As the sun emerges from the grey clouds that continuously inhabit Ithaca’s skyline, I too emerge from the dim recesses of the stacks at Olin Library. It is time for a study break and an even more perfect time to try out Mehak’s lunch buffet for $11.99 with my roommates.
As we arrive, I take notice of the exterior of the eatery. It looks like a typical hole-in-the-wall Indian restaurant with heavy maroon and gold drapes resting upon slightly tinted windows bearing in pretty gold letters the words: “MEHAK AUTHENTIC INDIAN CUISINE.” As I open the door, I am greeted by a delicious medley of fragrances: the sweet woodsy smell of cardamom, the earthy flower-like smell of saffron, the sharp smell of ginger and the warm nutty smell of roasted cumin seeds. It takes no longer than two minutes for the waitress to find us a quaint little table for four, adorned with white and plum table cloths, across from a large window which pleasantly directs the warmth of the sun’s rays onto our backs.
My first order of business is to order a mango lassi, a yogurt-based mango drink. We wait no more than five minutes for the waitress to come out with a tray of tall crystalline glasses filled with bright orange liquid and ice. The very first sip instantly awakens every cell in my body, as the cool refreshing sweetness of the mango flavor washes away any tiredness I had felt from the school day. The tangy flavor of the yogurt couples perfectly with the biting sweetness of the mango, balancing the drink so that it’s just right to sip on throughout the meal without overpowering any of the other dishes. Its consistency, the perfect balance between thick and thin, allows the drink to gently coat the insides of my mouth just enough for the taste of mango to linger briefly before disappearing altogether. After tasting the lassi, I readily get into the fast-moving buffet line which clears the way to a rainbow of dishes, proudly boasting hues from warm reds to forest greens.
I pile a few pieces of naan onto my plate, some basmati rice, a few pieces of pakora, some karahi paneer masala, aloo saag, chicken tikka masala and raita. The first thing I try is the naan, a type of flatbread. The texture is delightful: light, fluffy and the perfect thickness so that I do not have to chew much to eat it. I chase my naan with a spoonful of karahi paneer masala, which is made out of homemade cheese marinated in yogurt, various spices, onions, green pepper and tomato. I find the use of small paneer pieces to be optimal compared to the more commonly used larger pieces as it allows for a bite of cheese with every spoonful of sauce, creating the perfect cheese-to-sauce ratio. The cheese pieces alone are quite flavorful as they seem to be soaked in the same flavors that define the sauce. The softness of the cheese paired with the smoothness of the sauce makes the texture as enjoyable as the taste itself — the sauce practically melts in my mouth, releasing the earthy flavor of the onion, the sharp tangy flavor of the green pepper, the nutty spiciness of the black pepper and the sweet, juicy flavor of the tomatoes.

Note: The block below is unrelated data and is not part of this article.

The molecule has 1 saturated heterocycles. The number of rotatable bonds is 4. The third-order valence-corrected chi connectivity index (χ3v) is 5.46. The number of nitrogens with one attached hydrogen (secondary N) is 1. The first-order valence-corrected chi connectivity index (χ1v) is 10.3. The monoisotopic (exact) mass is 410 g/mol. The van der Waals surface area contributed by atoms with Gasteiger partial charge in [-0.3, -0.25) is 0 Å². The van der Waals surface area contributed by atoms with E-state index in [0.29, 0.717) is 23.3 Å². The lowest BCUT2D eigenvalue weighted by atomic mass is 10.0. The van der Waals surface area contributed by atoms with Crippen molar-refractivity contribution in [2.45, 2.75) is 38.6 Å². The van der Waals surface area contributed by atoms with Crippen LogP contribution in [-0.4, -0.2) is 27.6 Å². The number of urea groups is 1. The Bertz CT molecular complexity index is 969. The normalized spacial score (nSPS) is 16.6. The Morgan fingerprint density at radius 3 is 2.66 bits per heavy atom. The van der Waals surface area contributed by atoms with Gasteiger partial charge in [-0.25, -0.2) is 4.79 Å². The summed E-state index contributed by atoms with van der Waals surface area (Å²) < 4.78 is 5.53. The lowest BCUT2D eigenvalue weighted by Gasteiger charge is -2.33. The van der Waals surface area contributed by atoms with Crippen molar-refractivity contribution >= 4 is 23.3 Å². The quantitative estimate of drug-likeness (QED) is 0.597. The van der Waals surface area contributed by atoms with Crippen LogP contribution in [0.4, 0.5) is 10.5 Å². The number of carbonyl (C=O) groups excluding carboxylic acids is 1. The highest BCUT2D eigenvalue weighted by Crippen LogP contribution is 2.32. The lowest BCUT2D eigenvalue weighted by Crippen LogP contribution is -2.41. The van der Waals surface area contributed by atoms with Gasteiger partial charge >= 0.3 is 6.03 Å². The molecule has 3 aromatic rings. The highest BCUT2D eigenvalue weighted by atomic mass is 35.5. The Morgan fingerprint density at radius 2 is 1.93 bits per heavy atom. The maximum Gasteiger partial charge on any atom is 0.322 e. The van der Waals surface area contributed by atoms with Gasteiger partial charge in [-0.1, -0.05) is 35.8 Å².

After finishing the paneer, I make my way over to the aloo saag, a potato and spinach dish adorned with a bounty of spices. As I take my first spoonful, I am shocked at how smooth and butter-like the sauce is; the fresh spinach is pureed so well that it’s nearly impossible to feel the individual pieces. This smoothness contrasted with the chewiness of the potato pieces adds a perfect blend of texture to the dish, while the spinach seems to endow the potatoes with the hearty flavor of roasted garlic along with a slight citrusy and salty undertone. Once done with the aloo saag, I try the chicken tikka masala, which is a dish consisting of chunks of roasted marinated chicken sauteed with onions and tomatoes in a spicy red curry sauce. The sauce tastes very similar to the karahi paneer’s sauce aside from an additional layer of nose-tingling spice. The chicken is perfectly tender, easily falls apart in my mouth and soaks up the flavor of the spices and vegetables that make up the curry sauce.
Moving away from the sauce based dishes, I try the pakora, type of vegetable fried in chickpea batter. The dough is thin and light, allowing the flavor of the vegetable inside to shine. The amount of oil is a lot less than I expect, giving the dish a much lighter feel and taste. Next in line is the raita: homemade yogurt with cucumber and roasted cumin seeds. Overall, the raita is enjoyable. The thinness of the yogurt lightens the dish, and the sharpness of the cucumber adds a layer of freshness and clarity. However, the amount of spice is slightly overdone, as the roasted cumin seeds adds a heavy, earthy and slightly overwhelming taste to the dish which at times overshadows the refreshing effect of the cucumber and yogurt.
For dessert, I check out the rice pudding. The rice is so soft and swollen with the sauce that every bite releases a squeeze of milk carrying the spicy yet woodsy undertones of cinnamon along with it. The pudding itself is so smooth and thin that it goes down my throat as if it is a drink. This thinness of the pudding does nothing to detract from the sweet hearty flavor of the milk; in fact, it cuts the heaviness of the milk, making the dish feel less creamy and more light. This desert is truly a perfect way to end a nearly perfect meal. The high quality of the meal and the speedy service mark the characteristics of an excellent eatery aside from the basic interior design, which could be more original and deviate from the design of a typical Indian Restaurant. All in all, I left Mehak with not only a full stomach, but a happy one as well.
Serves: Authentic Indian Cuisine
Vibe: subtly elegant